Why is this important?

As stated above, 60% of the 18-29 age group voted for Obama in 2012.  However, 56% of the age 60+ group voted for Romney. Therefore, Obama got 14.4 million votes (24 million x .60) from 18-29 year olds in 2012 and Romney totaled 16.8 million votes (30 million x .56) from those age 60+. The youth vote almost neutralized the heavier senior vote in 2012.

However, if only 10 million young voters show up at the polls (as they did in 2010) in two weeks to support Democrats, that will only be 6 million youth votes compared to 16.8 million votes for seniors in 2014 assuming senior age group continues to vote as they have in the last several national elections. That equals a 10 million GOP voter advantage that will be difficult for Democrat candidates to overcome.

The chart below shows the ebbs and flows in voter turnout by age group since 1964. Click on the graphic to see a larger version of the chart.

Credit: Powerline.com

The clear trend over the last fifty years is that there are more seniors voting than ever before (the primary reason is that there are many more age 65 and older Americans than ever) and fewer young people voting.

What stands out to me in the chart above is the significant volatility in voting patterns of young voters between mid-term and Presidential election years.  Only 45%-60% of young voters in a Presidential election year will typically bother to cast a ballot two years later. On the other hand, you can count on 85%-88% of those age 65 or older who voted in the Presidential election to be at the polls in the mid-terms.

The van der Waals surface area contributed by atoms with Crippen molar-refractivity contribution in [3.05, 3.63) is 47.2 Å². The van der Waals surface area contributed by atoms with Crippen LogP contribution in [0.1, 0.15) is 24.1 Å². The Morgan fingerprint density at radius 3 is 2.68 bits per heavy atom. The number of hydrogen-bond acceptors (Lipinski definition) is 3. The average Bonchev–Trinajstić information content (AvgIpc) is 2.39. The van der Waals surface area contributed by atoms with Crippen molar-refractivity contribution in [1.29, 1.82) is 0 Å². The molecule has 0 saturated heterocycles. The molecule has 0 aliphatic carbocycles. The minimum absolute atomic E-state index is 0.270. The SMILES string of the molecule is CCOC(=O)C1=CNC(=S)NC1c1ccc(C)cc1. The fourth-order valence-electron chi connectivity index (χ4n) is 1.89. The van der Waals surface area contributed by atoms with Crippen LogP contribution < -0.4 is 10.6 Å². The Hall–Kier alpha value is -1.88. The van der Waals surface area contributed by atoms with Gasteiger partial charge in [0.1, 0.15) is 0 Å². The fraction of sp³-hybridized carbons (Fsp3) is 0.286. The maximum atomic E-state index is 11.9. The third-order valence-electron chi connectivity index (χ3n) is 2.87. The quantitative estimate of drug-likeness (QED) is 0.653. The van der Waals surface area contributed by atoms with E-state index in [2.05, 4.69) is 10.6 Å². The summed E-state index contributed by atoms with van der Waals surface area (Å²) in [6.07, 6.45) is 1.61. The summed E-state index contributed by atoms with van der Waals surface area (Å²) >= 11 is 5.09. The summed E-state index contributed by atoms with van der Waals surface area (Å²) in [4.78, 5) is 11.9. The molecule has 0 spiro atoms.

Another way to look at it is that in 2010 there were 3 voters age 65 and over for every voter 18-24. In 2012, there were only 1.5 older voters to every younger voter.  The older voter advantage was cut in half in the Obama election of 2012.

Will we see a repeat of 2010 this year with younger voters staying home?

The other key demographic for Democrats in this elections are African-Americans.

Blacks made up 13% of the electorate in 2008 in supporting Obama. They made up only 10% of the vote total in 2010 and they came back in force with 13% of the voters in 2012 to defend Obama.

These may look like fairly small percentage changes but when applied to the total votes cast in each election it amounts to millions of votes.

For example, in 2008, 13% of the vote amounted to 17 million votes of which Obama got 95% of the total---over 16 million votes in his favor.

The 10% that African-Americans represented in the 2010 election amounted to only 9 million votes. This amounts to a loss of some 8 million votes for Obama's policies compared to Obama the candidate. That is a deep hole to dig out of in any election.

You don't have to look at much more than this demographic data and past voting patterns to realize that turnout will be everything in the coming election.